Free adult hook up no cc
Historically, up to 80 different taxa have been described by different researchers; most of these were incorrectly identified juvenile birds. This expanded taxonomy elevated many established subspecies to full species, but was criticised for not using, in every case, peer reviewed information to justify the splits.
Since then, further studies have in some instances supported or disproved the splits; a 2004 paper analysing the mitochondrial DNA and microsatellites agreed with the conclusion that the Antipodean albatross and the Tristan albatross were distinct from the wandering albatross, per Robertson and Nunn, but found that the suggested Gibson's albatross, Diomedea gibsoni, was not distinct from the Antipodean albatross.
The North Pacific albatrosses are considered to be a sister taxon to the great albatrosses, while the sooty albatrosses are considered closer to the mollymawks.
The taxonomy of the albatross group has been a source of much debate.
Both the British Ornithologists' Union and the South African authorities split the albatrosses into four genera as Nunn suggested, and the change has been accepted by the majority of researchers.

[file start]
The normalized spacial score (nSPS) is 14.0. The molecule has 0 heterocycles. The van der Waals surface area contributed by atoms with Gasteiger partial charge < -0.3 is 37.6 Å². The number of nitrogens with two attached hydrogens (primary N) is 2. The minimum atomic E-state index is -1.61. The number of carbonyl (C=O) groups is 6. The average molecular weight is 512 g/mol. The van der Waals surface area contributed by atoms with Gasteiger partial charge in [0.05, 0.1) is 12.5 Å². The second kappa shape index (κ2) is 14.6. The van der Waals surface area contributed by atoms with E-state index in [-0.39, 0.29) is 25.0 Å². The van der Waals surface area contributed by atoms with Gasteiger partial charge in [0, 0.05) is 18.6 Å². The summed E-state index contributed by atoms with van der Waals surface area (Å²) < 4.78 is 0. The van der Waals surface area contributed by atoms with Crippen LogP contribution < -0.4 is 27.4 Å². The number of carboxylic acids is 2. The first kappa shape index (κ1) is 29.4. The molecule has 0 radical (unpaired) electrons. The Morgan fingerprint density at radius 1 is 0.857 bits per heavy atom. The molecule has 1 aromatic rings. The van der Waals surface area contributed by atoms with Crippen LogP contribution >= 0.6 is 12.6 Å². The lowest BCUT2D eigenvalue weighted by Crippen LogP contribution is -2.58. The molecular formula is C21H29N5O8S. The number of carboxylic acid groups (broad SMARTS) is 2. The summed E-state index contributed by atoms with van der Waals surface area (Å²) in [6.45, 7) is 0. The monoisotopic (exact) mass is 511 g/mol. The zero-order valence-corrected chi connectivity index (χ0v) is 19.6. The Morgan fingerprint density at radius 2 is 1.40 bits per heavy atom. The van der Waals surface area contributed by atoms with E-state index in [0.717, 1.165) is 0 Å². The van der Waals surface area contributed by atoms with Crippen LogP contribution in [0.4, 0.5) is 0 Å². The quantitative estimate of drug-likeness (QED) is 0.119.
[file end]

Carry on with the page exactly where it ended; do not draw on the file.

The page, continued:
The albatrosses are usually regarded as falling into four genera, but there is disagreement over the number of species.By 1965, in an attempt to bring some order back to the classification of albatrosses, they were lumped into two genera, Phoebetria (the sooty albatrosses which most closely seemed to resemble the procellarids and were at the time considered "primitive" ) and Diomedea (the rest).Though there was a case for the simplification of the family (particularly the nomenclature), the classification was based on the morphological analysis by Elliott Coues in 1866, and paid little attention to more recent studies and even ignored some of Coues's suggestions.A breeding season can take over a year from laying to fledging, with a single egg laid in each breeding attempt.A Laysan albatross, named Wisdom, on Midway Island is recognised as the oldest wild bird in the world; she was first banded in 1956 by Chandler Robbins.